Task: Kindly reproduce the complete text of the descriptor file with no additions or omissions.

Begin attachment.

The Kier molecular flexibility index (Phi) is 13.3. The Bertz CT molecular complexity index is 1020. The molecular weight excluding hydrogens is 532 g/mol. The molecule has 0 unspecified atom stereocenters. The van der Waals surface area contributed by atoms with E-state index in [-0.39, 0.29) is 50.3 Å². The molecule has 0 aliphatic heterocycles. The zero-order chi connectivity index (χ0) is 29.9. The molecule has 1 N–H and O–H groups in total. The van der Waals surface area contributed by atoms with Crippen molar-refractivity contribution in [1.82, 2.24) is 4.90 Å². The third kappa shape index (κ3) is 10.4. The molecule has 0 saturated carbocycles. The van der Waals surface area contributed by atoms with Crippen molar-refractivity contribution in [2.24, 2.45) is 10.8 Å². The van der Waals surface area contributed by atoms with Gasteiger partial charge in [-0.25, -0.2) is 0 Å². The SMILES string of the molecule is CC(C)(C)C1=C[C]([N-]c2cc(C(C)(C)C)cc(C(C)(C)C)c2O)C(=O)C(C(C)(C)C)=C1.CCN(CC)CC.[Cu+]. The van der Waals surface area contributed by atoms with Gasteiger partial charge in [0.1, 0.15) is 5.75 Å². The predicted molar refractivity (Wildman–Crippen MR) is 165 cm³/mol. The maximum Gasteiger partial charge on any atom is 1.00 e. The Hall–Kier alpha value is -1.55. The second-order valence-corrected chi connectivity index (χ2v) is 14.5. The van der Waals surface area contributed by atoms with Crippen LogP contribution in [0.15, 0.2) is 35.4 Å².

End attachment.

The Kier molecular flexibility index (Phi) is 13.3. The Bertz CT molecular complexity index is 1020. The molecular weight excluding hydrogens is 532 g/mol. The molecule has 0 unspecified atom stereocenters. The van der Waals surface area contributed by atoms with E-state index in [-0.39, 0.29) is 50.3 Å². The molecule has 0 aliphatic heterocycles. The zero-order chi connectivity index (χ0) is 29.9. The molecule has 1 N–H and O–H groups in total. The van der Waals surface area contributed by atoms with Crippen molar-refractivity contribution in [1.82, 2.24) is 4.90 Å². The third kappa shape index (κ3) is 10.4. The molecule has 0 saturated carbocycles. The van der Waals surface area contributed by atoms with Crippen molar-refractivity contribution in [2.24, 2.45) is 10.8 Å². The van der Waals surface area contributed by atoms with Gasteiger partial charge in [-0.25, -0.2) is 0 Å². The SMILES string of the molecule is CC(C)(C)C1=C[C]([N-]c2cc(C(C)(C)C)cc(C(C)(C)C)c2O)C(=O)C(C(C)(C)C)=C1.CCN(CC)CC.[Cu+]. The van der Waals surface area contributed by atoms with Gasteiger partial charge in [0.1, 0.15) is 5.75 Å². The predicted molar refractivity (Wildman–Crippen MR) is 165 cm³/mol. The maximum Gasteiger partial charge on any atom is 1.00 e. The Hall–Kier alpha value is -1.55. The second-order valence-corrected chi connectivity index (χ2v) is 14.5. The van der Waals surface area contributed by atoms with Crippen LogP contribution in [0.15, 0.2) is 35.4 Å².